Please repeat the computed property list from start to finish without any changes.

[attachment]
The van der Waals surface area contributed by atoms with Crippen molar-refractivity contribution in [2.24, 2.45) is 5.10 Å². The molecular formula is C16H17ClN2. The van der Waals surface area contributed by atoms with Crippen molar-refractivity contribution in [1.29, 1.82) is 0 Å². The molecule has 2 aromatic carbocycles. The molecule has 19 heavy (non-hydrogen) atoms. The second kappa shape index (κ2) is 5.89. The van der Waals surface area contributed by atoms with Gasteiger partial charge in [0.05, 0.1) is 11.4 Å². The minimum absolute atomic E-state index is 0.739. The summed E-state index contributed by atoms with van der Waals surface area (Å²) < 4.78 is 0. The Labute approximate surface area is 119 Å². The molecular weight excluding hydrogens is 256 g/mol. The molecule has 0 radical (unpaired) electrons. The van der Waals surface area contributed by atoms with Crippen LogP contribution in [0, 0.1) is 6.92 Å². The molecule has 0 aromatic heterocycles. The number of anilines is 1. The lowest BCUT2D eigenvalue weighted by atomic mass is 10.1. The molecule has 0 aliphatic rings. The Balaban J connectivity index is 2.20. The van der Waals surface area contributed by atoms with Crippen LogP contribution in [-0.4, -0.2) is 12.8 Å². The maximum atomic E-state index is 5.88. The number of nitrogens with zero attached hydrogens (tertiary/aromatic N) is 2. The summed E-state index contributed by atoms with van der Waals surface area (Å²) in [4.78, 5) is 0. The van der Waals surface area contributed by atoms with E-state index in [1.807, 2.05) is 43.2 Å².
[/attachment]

The van der Waals surface area contributed by atoms with Crippen molar-refractivity contribution in [2.24, 2.45) is 5.10 Å². The molecular formula is C16H17ClN2. The van der Waals surface area contributed by atoms with Crippen molar-refractivity contribution in [1.29, 1.82) is 0 Å². The molecule has 2 aromatic carbocycles. The molecule has 19 heavy (non-hydrogen) atoms. The second kappa shape index (κ2) is 5.89. The van der Waals surface area contributed by atoms with Gasteiger partial charge in [0.05, 0.1) is 11.4 Å². The minimum absolute atomic E-state index is 0.739. The summed E-state index contributed by atoms with van der Waals surface area (Å²) < 4.78 is 0. The Labute approximate surface area is 119 Å². The molecular weight excluding hydrogens is 256 g/mol. The molecule has 0 radical (unpaired) electrons. The van der Waals surface area contributed by atoms with Crippen LogP contribution in [0, 0.1) is 6.92 Å². The molecule has 0 aromatic heterocycles. The number of anilines is 1. The lowest BCUT2D eigenvalue weighted by atomic mass is 10.1. The molecule has 0 aliphatic rings. The Balaban J connectivity index is 2.20. The van der Waals surface area contributed by atoms with Crippen LogP contribution in [-0.4, -0.2) is 12.8 Å². The maximum atomic E-state index is 5.88. The number of nitrogens with zero attached hydrogens (tertiary/aromatic N) is 2. The summed E-state index contributed by atoms with van der Waals surface area (Å²) in [4.78, 5) is 0. The van der Waals surface area contributed by atoms with E-state index in [1.807, 2.05) is 43.2 Å².